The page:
I must confess that vodka hasn’t been on my radar for quite some time. After a brief flirtation with deceptively “light” drinks like Vodka Collins in my youth, I came to think of it as tasteless and too neutral. Why use a spirit if it doesn’t have a distinctive flavor? Give me bourbon, gin or tequila. As for flavored vodkas, why not just add whatever flavor you want as a separate ingredient?
I now realize this was an uninformed and, let’s face it, ignorant opinion.
Then one night this summer I chanced upon a new bar specializing in vodka at the corner of 12th and Main streets in Over-the-Rhine. I was dazzled by the beautiful renovation of what had been a nondescript space. I should check this out, I thought, but first I’d better rethink my relationship to vodka.
Luckily, one of my friends is savvy about this spirit. She tries a lot of exotically infused vodkas when she visits her sister in Portland, Oregon, where they know a bar that specializes in it. When scheduling an outing to Wodka Bar, I made sure it was on a night she could come.
Along with another friend, we made our way there one weeknight when it was well attended by a mostly neighborhood crowd. The bar itself, which seats about a dozen, didn’t have room for us so we grabbed one of the tables.
My companions had the same initial reaction that I did: Wow, what a beautiful space. The room’s centerpiece is a stained-glass ceiling light fashioned from the rose window of a church. Other Eastern Orthodox religious references pop up here and there, including on a mural in one of the bathroom ceilings. A lot of the prettiest pieces came from the downtown antiques store Wooden Nickel, including the rose window, the bar itself and lanterns hanging above the tables.
Owner Sarah Dworak pays tribute to her Ukrainian heritage not only with the décor but also through her drink and food menus. Vodka — the “w” is simply an Eastern European spelling and is pronounced like an English “v” — represents the iconic spirit of that part of the world, and Dworak wants to enlighten people (like me) who don’t appreciate its complexities.
Before opening Wodka Bar, Dworak had already developed a following for her pierogies — palm-sized steamed potato-based turnovers with various fillings — at Babushka Pierogies. They are still available at a Findlay Market stand and from a walk-up window outside the OTR bar. You can also try them — along with a several other items on the bar’s food menu — while sipping spirits and cocktails.
Wodka Bar’s drink menu includes a rotating selection of infused vodkas as well as a couple of vodka flights with either an infusion theme or four different types of “plain” vodkas. Keep leafing through your options because you can choose from a whole page of the house spirit divided by whether it was distilled from potatoes, wheat (the largest selection), grapes, corn, rye or a blend of one or more of these. Just reading through the wide-ranging origin of these vodkas is instructive; they come not only from Eastern Europe and Russia but also from France, California, Iceland and Pennsylvania, among others.
This being my introduction to vodka, I played it pretty safe and ordered a couple of vodka cocktails while trying a sip or two of my friends’ infused choices. The cocktails, which range between $7 and $10, have clever names and our favorite — because of its name and taste — was the Russian Collusion. It’s a mix of Russian vodka, coffee liqueur and cream. We had it as dessert, and it was perfect for that.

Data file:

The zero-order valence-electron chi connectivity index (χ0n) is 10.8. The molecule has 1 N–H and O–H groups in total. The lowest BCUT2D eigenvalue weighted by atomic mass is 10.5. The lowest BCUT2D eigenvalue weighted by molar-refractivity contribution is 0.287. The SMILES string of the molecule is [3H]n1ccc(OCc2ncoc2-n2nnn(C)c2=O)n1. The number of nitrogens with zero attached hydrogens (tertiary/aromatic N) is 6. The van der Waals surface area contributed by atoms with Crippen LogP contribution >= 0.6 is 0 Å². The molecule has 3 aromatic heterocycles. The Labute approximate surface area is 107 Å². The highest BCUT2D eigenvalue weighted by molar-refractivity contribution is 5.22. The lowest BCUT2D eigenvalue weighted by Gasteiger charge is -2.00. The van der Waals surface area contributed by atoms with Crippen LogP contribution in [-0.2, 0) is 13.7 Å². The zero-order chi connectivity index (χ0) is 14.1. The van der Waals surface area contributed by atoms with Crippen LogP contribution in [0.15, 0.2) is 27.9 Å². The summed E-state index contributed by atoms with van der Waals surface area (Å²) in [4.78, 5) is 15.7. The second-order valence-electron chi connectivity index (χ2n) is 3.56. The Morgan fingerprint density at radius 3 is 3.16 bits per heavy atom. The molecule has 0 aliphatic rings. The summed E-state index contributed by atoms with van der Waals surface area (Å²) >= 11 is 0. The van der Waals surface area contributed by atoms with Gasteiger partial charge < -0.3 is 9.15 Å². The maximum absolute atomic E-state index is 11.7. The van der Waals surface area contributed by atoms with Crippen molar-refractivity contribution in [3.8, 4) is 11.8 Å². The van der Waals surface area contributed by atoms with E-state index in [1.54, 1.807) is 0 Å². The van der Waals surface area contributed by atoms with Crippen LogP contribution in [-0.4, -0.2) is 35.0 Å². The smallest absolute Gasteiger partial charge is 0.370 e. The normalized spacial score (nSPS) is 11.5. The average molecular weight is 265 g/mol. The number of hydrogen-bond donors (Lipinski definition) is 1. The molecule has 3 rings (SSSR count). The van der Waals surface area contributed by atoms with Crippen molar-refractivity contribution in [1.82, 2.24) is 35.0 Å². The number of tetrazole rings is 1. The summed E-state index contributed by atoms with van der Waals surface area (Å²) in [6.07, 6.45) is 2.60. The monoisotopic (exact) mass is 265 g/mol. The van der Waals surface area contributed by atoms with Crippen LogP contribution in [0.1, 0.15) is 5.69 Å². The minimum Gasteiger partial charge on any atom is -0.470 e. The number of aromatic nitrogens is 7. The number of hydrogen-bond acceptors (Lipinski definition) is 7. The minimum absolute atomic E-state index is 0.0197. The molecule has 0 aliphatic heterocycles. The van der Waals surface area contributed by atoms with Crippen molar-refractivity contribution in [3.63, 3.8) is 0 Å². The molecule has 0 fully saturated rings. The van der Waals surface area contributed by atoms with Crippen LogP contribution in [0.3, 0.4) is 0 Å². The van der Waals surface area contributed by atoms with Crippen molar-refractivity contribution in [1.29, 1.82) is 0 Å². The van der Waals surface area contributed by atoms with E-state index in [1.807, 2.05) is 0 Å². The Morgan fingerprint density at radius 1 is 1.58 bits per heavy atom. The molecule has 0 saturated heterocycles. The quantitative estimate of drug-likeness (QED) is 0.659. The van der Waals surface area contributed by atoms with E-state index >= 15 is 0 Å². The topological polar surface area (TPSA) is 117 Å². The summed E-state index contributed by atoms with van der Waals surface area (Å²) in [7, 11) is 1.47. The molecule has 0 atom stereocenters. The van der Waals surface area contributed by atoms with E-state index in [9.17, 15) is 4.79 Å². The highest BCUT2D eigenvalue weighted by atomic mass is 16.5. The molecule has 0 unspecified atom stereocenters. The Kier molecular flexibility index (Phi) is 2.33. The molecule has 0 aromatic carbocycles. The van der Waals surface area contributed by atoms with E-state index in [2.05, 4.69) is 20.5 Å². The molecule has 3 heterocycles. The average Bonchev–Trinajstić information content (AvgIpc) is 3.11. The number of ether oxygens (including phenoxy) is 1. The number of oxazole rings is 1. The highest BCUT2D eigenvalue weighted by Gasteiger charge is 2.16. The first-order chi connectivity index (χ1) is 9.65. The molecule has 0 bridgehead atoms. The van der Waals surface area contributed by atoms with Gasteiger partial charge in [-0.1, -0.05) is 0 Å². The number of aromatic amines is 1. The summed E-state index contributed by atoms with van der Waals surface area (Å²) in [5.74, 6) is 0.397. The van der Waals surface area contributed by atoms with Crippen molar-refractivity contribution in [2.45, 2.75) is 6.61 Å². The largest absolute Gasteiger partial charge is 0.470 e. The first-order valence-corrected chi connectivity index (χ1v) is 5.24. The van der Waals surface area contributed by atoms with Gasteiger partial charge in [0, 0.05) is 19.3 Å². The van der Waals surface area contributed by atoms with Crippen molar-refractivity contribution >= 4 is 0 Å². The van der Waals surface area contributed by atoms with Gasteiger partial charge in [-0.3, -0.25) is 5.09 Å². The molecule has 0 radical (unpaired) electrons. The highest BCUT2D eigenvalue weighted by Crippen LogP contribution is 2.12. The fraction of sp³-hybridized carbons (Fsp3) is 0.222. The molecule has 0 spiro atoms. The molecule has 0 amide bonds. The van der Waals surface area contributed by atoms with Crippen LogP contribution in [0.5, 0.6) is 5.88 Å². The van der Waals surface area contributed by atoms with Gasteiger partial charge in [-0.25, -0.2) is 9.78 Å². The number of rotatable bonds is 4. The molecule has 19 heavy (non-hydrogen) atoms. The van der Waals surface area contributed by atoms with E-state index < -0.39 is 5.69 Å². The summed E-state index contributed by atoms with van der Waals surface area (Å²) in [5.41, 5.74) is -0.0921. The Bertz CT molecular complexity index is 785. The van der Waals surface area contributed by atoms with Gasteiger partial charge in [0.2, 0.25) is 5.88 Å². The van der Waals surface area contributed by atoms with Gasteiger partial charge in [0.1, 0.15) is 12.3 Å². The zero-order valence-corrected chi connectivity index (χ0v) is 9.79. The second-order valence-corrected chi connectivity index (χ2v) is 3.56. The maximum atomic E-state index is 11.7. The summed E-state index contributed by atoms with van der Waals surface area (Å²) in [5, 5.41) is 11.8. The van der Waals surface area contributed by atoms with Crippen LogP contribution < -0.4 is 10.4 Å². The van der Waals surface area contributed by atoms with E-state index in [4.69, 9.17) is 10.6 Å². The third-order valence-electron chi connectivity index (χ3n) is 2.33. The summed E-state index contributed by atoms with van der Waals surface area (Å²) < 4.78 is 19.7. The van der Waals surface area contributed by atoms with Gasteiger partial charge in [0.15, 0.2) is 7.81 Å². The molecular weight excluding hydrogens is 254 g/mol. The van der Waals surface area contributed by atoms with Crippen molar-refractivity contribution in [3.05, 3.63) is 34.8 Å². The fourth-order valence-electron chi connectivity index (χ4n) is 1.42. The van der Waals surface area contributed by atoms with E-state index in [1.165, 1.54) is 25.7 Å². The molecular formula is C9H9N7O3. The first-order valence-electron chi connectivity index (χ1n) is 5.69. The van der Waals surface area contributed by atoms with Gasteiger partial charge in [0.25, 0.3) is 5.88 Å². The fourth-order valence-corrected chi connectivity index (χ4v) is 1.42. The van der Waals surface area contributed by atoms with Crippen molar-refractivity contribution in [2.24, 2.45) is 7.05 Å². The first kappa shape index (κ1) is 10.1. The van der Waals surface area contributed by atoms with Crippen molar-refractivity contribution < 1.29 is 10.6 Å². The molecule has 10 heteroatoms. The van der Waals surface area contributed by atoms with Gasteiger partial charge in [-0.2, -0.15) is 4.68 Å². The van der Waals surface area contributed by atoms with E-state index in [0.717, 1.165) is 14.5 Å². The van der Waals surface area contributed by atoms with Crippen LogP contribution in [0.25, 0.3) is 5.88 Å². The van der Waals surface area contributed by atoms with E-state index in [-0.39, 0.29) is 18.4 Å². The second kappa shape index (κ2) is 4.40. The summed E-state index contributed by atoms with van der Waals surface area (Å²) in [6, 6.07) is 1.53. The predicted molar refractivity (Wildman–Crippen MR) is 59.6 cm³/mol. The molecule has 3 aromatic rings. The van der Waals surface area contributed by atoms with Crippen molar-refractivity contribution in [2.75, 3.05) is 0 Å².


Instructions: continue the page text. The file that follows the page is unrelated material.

The bartender said the most popular cocktail is the Hi-Rent Fizz, so we tried that, too. It’s a tall, refreshing mix of red currant-infused vodka with rose petal, hibiscus and lemon. I’d also recommend a drink called the Silkastan Sour, based on turmeric-infused vodka, sweetened with maple syrup and fluffed with an egg white.
Not wanting to down a lot of booze on empty stomachs, we got right to the food. There are only seven items on the eats part of the menu, but we tried most of them. Caviar in Puff Pastry ($10) came in cute pastry cups with little dabs of bowfin caviar and dill crème fraîche. Of course, we had to have some pierogies ($8), served four to an order. There were three flavor choices: cheddar cheese, sauerkraut or bacon and cheddar. We skipped the sauerkraut and did two with cheese and two that included bacon, and all agreed that the ones with bacon were our faves (duh, right?).
I thought the best food we tried, though, was called Taste of the Old Country ($15), a charcuterie-style platter of meats, cheese and veggies. We scarfed down one of these and ordered a second. Meats included smoked ham, smoked salmon (gravlax), kielbasa and smoked herring. The lone cheese on the plate was called oszczypek and it was delicious. Rounding out this savory delight was a beet and horseradish pâté, a generous portion of house pickles, dill butter and rye bread from nearby Allez bakery. We couldn’t get enough of the pâté and dill butter on the fragrant bread.
There is also a late-night menu served starting at 10 p.m. with pierogies, a kielbasa bowl, a “4-way pierogi” and pizzarogies — deep-fried pierogies stuffed with pepperoni and provolone cheese.
While our palates were treated to such a variety of tastes, I also enjoyed just being in the room. The thought and detail that Dworak put into the renovation and decoration of the space made me feel warm and fuzzy — even before my second vodka cocktail.
I returned about a week later near closing time when my friends and I were the only patrons. The bartenders gave us a treatise on the fun they’re having with infusions and we sampled vodkas flavored with peanut brittle, Arnold Palmer and more. I’m learning a whole new language. Thanks, Wodka Bar.
Wodka Bar, 1200 Main St., Over-the-Rhine, wodkabarotr.com